Not So Little Women

We’ve discussed the role of women before in selected plays: The Comedy of Errors The Second and Third Parts of Henry the Sixth, Love’s Labor’s LostA Midsummer Night’s Dream, and of course The Taming of the Shrew (pretty much the whole damn month).

Well, we get four women in King John. What to make of them?

First, Eleanor the Bad-ass.

believe it or not, history supports this interpretation… check out this past Sunday’s podcast for details…

When the French ambassador taunts John with his greeting, it is she, and not John, who responds. She goes to war with John. Not against him, but with him… she is “a soldier and now bound (for) France” (I.i.150). When the Bastard begins to show his mettle, she comments, “I am thy grandam” (I.i.168); of course, you have to wonder if in her mind that relationship would make her stronger in comparison to being John’s mother. She argues ferociously with Constance before Angiers.

Even her silence speaks volumes. When the Bastard suggests the French and English join forces against Angiers, she says nothing and this silence, this tacit approval, allows John to agree to the deal. Later, though, when Hubert suggests that Blanche and Louis marry as a way to end the strife, she urges John to “make this match” (II.i.468), even over the objections of the Bastard (who up until this point had seemed like the smartest guy in the room).

She disappears from the play just before it hits its midpoint, after John has (non)ordered Hubert to kill Arthur. She leaves, giving her son her “blessing” (III.iii.71). She doesn’t need to be with John anymore; he’s become a killer now.

Second, we have Lady Faulconbridge, the mother to the Bastard. When we meet her, the Bastard has already become part of the royal family, but since she doesn’t know this, she is still blaming his brother for staining her reputation. When the Bastard announces his decision, she is first hurt, but when it is clear that he has “denied” (I.i.251) his Faulconbridge name, she is quick to admit to the Bastard’s father being Richard Lion-Heart. Her admission is not one of guilt, as the act “was so strongly urged past (her) defense” (I.i.258); she tried to defend herself against him, but he forced himself on her. The opening scene is her only scene.

Next, Constance (or as I called her earlier in the month “Constan(ce)tly a pain in the rear”).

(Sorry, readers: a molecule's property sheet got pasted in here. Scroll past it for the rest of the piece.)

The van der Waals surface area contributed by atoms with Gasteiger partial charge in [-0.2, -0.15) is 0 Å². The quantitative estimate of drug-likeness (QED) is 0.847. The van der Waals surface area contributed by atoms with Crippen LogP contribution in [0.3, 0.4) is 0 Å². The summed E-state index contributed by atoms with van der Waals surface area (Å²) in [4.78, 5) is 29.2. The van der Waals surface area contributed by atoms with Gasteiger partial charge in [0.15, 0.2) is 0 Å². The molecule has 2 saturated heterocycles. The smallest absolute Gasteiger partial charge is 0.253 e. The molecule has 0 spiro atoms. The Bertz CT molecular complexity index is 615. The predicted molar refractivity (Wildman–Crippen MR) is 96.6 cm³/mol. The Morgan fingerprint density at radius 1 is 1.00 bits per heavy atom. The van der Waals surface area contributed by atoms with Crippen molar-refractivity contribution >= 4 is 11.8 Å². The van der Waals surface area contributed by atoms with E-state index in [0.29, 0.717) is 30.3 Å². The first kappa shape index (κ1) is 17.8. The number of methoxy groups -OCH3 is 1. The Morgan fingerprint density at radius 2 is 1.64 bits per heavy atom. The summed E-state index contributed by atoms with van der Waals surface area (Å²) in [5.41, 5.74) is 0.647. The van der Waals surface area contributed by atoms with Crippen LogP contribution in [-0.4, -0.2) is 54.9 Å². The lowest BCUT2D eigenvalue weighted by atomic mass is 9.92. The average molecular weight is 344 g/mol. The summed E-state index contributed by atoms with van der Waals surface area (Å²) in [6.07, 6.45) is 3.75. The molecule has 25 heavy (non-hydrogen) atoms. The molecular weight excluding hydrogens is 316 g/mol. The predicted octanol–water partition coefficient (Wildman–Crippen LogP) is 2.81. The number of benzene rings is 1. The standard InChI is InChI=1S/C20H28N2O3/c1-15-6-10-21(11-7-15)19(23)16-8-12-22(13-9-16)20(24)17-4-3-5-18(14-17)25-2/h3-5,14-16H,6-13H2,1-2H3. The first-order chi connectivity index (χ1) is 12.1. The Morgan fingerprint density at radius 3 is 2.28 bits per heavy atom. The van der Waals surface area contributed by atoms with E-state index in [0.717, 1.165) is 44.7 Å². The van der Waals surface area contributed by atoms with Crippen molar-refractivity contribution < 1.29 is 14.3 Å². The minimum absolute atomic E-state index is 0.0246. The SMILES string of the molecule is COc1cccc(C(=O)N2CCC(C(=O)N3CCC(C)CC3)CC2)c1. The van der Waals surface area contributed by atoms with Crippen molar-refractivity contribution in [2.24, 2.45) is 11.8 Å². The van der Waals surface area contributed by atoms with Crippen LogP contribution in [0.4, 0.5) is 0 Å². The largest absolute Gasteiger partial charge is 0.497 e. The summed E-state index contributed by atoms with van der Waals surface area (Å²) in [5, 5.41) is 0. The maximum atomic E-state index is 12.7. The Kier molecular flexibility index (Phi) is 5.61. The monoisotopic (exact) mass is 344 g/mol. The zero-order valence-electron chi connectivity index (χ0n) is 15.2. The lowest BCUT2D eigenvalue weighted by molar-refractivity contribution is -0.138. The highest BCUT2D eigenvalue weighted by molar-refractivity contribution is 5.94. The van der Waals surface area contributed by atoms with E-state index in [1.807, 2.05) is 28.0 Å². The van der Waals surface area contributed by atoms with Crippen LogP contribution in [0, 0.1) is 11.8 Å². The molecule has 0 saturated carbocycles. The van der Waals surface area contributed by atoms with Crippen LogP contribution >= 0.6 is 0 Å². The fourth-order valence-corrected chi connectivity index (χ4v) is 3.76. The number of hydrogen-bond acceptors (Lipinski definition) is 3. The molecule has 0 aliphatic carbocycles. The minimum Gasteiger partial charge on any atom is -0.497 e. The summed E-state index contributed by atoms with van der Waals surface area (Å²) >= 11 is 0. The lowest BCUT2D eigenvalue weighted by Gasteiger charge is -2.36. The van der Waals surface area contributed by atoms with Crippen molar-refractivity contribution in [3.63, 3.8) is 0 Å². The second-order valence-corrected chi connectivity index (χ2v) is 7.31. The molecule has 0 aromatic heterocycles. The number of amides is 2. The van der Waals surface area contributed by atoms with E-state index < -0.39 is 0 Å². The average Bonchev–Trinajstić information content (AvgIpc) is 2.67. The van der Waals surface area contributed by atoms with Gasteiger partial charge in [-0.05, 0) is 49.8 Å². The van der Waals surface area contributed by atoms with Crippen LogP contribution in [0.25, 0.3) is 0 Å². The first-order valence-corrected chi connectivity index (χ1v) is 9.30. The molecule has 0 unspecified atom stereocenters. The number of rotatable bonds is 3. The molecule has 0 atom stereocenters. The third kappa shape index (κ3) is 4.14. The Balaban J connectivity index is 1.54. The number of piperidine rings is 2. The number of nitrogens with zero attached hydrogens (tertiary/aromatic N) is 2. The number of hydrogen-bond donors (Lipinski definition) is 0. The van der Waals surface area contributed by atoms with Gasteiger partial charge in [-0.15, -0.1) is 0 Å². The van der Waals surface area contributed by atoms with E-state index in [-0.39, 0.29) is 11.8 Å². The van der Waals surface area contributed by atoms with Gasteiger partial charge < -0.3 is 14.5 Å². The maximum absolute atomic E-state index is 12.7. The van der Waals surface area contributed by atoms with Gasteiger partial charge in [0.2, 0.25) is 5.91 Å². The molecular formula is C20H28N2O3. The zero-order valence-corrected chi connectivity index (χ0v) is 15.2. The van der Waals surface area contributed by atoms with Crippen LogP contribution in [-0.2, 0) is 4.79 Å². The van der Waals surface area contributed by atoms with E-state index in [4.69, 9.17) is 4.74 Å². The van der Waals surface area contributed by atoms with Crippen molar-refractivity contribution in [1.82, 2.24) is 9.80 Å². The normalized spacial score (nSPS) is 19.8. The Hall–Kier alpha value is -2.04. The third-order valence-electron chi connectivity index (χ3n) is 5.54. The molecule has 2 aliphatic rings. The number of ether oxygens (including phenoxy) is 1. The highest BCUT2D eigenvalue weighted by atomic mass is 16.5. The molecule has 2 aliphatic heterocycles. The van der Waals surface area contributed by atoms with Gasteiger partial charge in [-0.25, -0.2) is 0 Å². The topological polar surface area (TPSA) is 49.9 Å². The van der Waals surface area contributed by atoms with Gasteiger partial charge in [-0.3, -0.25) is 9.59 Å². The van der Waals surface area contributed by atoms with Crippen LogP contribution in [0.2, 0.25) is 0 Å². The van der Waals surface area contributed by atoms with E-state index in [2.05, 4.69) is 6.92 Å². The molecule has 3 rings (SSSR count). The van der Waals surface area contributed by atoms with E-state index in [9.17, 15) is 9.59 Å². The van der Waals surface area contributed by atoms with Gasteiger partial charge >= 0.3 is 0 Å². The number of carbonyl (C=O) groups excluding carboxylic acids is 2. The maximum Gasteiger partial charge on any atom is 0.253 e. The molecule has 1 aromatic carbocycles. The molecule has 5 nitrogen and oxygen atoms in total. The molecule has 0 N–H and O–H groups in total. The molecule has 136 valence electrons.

From her first appearance, she is all about defending her son, and complaining about the treatment afforded him (and herself).

of course, I’ve got to wonder how much of this interpretation is our being predisposed to it by her first description stated by Eleanor: “ambitious Constance” (I.i.32)

She’s a tad high-strung, over-the-top, and relentless. It is she that begins the argument with Eleanor (granted, the Queen Mother doesn’t let it go, but she didn’t start it). And the last time we see her, at the midpoint of the play, she’s in such a state of despair that when she flees the stage, the French King Philip follows her, “fear(ing) some outrage” (III.iv.106) she might do to herself. He is correct, as we learn later that she “in a frenzy died” (IV.ii.122).

Finally, we have Blanche of Castille, King John’s niece. You know, the pawn. She’s used to ally England with France through a marriage to Louis. Historically, this make her a parallel to Eleanor, who at fifteen married Louis the Young of France (yes, she was Queen of France before she was Queen of England… again, check out the podcast). But this parallel doesn’t hold up when we look at her (whopping total of) nine speeches: John, her “uncle’s will … is (hers)” (II.i.510), that she “is bound in honor still to do” what John wants (II.i.522). Later, when it becomes readily apparent that her marriage has not successfully bridged the gap between France and England, she turns to despair, bemoaning her “wedding day” (III.i.300), sarcastically describing Louis’ “love” (III.i.313), and seeing this day’s “sun’s o’ercast with blood: fair day, adieu!” (III.i.326). Her final line states that with Louis is “where (her) fortune lives, there (her) life dies” (III.i.338). She is a woman caught in the middle, and unhappily so.  If the history makes Blanche an Eleanor analog, her speeches lead us to see her as the next Constance (poor Blanche).

So, we have a bad-ass, a rape victim, a crazed (possibly rightfully so) whiner, and a pawn.

I’m not sure what this says about Shakespeare (or maybe more importantly, the concept of HIStory)…

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